During the latter part of the first week of August, as admitted by the BMICH, to the Cinnamon Gardens Police, 23 dogs were removed from the premises of the BMICH, by a dog catcher to whom a sum of Rs. 140,000 was paid by the BMICH. This too was confirmed by the statements made to the Cinnamon Gardens police. These dogs have been dumped in unknown locations or killed, we believe.
On August 18, animal welfare activists Visakha Tillekaratne and Anusha David, went to one such location in Kalubowila, accompanied by the dog catcher [who was ordered by the police to accompany them] in an attempt to locate some of the dogs. Of the 23 taken, just four were found.
Tillekeratne and David then proceeded to the Bellanwila area in the company of the dog catcher who said he had taken a few dogs there as well. However no sooner they reached Bellanwilla, the dog catcher vanished and has not been since found. This despite instructions given him by the Cinnamon Gardens police to assist in tracing these dogs. The whereabouts of the missing 19 dogs and whether they are dead or alive is not known.
Anusha David who made a police entry regarding these dogs says:
“I have made this statement in the hope that actions of this nature will not recur, as well as to secure justice for these dumb animals. A dog is man’s best friend. This is a proven fact. Development is not high rise buildings and paved walkways but is the way in which we treat each other, particularly those who are weaker than us and who have no voice.
As a lover of animals I would be the first to say that any animal should be within the premises of its owner and not roaming the streets. However we live in a culture where owned dogs are not sterilized and instead are dumped by the nearest market or temple when puppies are born and are let out onto the roads to roam and fend for themselves.
Is it right for humans to then punish the animal rather than their owners who have created the problem? This makes no sense at all. It is a proven fact that in countries such as ours the only way in which to curtail the Community Animal population is by continued and relentless sterilization, commonly referred to as CNVR [Catch, Neuter, Vaccinate, Release back to its former territory].
This is the practice throughout the region, in India, Bangladesh etc . WHO statistics support this fact. However it should be noted that the elimination of the Community Animal will give rise to a plague of rats and disease as evidenced in Surrat in India.
Our appeals to vaccinate and sterilize the BMICH dogs during the last two years or so was denied on the grounds of Covid. However, Covid or not, Rs 140,000 was paid to the dog catcher to remove the BMICH dogs as admitted by the BMICH. This cruel and disgraceful deed tarnishes the image and reputation of the BMICH.
Furthermore, such reprehensible acts should not be tolerated in a just and humane society where the ‘No Kill’ policy, brought into effect by then President Rajapakse in 2006, prevails”.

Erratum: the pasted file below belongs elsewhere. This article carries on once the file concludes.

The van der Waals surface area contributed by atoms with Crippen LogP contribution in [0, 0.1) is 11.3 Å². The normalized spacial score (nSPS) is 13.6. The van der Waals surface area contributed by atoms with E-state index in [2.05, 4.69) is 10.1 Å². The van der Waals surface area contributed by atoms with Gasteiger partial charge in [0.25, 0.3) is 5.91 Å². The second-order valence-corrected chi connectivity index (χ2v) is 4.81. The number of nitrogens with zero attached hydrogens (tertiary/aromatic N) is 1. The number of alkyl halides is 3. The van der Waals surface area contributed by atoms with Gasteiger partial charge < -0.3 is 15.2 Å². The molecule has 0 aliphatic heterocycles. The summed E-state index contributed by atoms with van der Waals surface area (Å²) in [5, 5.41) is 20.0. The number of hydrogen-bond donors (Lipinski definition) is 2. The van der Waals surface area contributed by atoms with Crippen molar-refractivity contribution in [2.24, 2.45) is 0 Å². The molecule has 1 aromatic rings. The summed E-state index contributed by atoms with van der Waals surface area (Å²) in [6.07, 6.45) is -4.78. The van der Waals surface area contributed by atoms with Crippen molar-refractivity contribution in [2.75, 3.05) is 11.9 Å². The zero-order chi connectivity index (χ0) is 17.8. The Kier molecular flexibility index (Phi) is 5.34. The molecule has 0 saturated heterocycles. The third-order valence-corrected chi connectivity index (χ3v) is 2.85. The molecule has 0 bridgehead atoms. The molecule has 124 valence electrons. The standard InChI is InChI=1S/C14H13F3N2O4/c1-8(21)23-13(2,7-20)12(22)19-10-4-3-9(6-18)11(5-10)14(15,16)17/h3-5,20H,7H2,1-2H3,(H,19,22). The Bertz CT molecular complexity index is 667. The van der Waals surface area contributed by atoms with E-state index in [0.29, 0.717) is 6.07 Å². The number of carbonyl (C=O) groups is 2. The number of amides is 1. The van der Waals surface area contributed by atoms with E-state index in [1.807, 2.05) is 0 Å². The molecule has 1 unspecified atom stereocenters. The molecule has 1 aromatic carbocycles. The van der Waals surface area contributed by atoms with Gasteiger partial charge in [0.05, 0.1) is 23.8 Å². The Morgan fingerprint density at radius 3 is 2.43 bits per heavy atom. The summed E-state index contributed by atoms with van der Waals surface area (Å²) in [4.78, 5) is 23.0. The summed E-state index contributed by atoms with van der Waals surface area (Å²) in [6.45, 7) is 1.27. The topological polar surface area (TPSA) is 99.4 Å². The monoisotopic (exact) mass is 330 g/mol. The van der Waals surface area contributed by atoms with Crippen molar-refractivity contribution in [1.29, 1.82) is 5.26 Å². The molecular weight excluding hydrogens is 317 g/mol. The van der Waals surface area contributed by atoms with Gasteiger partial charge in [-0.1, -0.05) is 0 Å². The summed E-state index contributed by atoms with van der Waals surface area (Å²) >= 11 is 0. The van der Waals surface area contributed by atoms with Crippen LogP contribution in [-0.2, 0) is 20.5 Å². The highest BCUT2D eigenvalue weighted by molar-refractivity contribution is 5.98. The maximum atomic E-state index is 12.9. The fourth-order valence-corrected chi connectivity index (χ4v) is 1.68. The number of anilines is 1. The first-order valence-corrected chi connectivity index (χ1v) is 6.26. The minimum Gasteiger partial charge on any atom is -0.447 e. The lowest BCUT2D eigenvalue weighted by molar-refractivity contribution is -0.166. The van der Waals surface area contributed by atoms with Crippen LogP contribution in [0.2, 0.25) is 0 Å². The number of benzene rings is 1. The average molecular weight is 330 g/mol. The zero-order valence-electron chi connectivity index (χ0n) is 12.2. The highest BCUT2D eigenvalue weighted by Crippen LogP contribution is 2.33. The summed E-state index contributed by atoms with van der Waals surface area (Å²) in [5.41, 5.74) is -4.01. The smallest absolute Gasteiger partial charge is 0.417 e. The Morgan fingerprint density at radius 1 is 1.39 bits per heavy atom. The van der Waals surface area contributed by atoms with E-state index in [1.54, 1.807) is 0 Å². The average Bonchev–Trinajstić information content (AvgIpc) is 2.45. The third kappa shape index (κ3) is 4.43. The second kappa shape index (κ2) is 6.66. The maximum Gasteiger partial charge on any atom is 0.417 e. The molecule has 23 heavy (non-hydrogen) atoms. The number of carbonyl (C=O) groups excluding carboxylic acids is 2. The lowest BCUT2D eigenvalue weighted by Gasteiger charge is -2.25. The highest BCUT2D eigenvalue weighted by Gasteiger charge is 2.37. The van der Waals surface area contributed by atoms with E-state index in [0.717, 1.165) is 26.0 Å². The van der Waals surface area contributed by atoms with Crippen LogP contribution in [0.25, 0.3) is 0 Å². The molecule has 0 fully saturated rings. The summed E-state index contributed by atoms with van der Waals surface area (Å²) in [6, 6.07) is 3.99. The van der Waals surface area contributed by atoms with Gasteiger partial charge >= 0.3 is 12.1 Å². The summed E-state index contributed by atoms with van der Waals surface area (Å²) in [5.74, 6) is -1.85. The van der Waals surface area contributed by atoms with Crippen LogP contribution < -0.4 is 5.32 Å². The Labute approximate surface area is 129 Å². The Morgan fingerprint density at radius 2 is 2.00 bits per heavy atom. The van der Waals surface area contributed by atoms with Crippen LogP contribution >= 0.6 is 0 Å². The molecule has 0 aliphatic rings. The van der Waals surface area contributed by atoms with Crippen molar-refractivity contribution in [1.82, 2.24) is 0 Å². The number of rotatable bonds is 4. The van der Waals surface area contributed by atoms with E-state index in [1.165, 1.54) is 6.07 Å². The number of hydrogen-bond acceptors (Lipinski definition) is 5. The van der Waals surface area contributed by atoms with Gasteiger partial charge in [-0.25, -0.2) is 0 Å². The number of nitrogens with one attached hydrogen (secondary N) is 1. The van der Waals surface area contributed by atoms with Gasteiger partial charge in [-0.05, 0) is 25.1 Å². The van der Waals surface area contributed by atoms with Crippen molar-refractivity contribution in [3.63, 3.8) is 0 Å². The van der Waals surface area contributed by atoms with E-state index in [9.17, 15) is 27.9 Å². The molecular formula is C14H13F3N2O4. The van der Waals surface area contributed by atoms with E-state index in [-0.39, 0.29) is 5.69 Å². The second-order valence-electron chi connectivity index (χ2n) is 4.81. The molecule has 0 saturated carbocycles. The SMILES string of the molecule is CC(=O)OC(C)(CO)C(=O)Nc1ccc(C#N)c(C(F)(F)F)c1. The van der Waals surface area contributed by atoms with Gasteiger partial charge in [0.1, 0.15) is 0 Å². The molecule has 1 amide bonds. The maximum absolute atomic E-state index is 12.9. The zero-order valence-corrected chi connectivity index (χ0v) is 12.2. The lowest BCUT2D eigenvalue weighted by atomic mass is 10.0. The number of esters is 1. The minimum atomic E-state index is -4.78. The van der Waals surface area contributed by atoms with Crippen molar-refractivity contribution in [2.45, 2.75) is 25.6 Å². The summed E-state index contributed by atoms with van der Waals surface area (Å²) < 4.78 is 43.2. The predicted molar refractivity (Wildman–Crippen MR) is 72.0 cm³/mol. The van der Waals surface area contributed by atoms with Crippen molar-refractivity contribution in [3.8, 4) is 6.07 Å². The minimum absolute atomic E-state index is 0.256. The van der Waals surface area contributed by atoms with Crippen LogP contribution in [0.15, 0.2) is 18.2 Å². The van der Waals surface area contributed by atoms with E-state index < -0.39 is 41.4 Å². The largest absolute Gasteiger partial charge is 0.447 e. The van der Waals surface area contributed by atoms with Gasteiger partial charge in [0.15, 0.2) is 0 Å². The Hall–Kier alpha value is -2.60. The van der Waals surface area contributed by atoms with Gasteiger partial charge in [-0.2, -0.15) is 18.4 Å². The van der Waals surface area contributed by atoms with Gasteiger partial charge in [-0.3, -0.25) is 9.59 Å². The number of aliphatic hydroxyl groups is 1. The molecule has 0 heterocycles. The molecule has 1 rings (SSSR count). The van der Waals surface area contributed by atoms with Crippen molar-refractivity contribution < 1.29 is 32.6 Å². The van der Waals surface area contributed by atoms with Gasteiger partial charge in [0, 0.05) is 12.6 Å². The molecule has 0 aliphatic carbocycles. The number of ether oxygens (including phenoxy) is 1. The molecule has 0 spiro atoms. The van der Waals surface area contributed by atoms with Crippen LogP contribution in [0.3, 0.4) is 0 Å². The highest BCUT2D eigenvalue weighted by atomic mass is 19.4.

It is a proven fact that the removal of community dogs from a locality is often a futile exercise, as when one set of dogs are taken away from a locality, another set of dogs will move into this vacant territory and take their place, after a short time.
Anusha David also stated:
“On August 18 and 19, I was prevented from feeding the three or four dogs who evaded capture at the BMICH, by the Rakna Lanka security personnel, who were extremely cooperative previously, as ‘the Director mahattaya’ had given them orders that on no account were the dogs to be fed or let out of the premises to eat. So I was then faced with a situation where hungry animals could see the food but were prevented from eating it.
Despite numerous calls and pleas made to the BMICH they were adamant. Instead they want a handful of animal welfare activists to single handedly tackle the community animal situation in Sri Lanka. Some time ago a dog friendly zone was proposed to be set up and managed at the BMICH but this has come to naught. It’s very easy to order us to house these animals who have been living for years within the premises and have not posed a threat to anyone.
We can all vouch for that, and in my case, in my professional capacity, I have organized several events there with no obstruction whatever caused by these poor animals. They are so timid that even when we go to feed them, except for a handful who want to be petted before they eat, the majority will not even approach the food until we move well away.
For anyone to say these dogs are fierce and a threat is laughable. I know, as I have first hand experience of them. What is now taking place at the BMICH is abject cruelty as it is obvious that the strategy is to either starve these dogs or force the handful of animal welfare activists who are already overburdened with animals, and with no funding outside personal income, to take them in.
Does the BMICH management want us to accommodate all Sri Lanka’s community animals, instead of adopting the internationally recognized and recommended 20th / 21st century practice of CNVR in relation to community animals?”
Subsequently as of 20th August [approximately] the BMICH management has agreed to feed the remaining dogs who evaded capture within their premises.
Under Sri Lanka’s Prevention of Cruelty to Animals Ordinance of 1907, any person who by any act or omission causes unnecessary pain or suffering to an animal commits an offence, and this is exactly what the BMICH authorities have done by their cruel handling and dumping of these animals.
Furthermore it is also against the law for animals to be dumped in public areas and once again the BMICH has violated the law.
The BMICH is appealed to resolve this matter.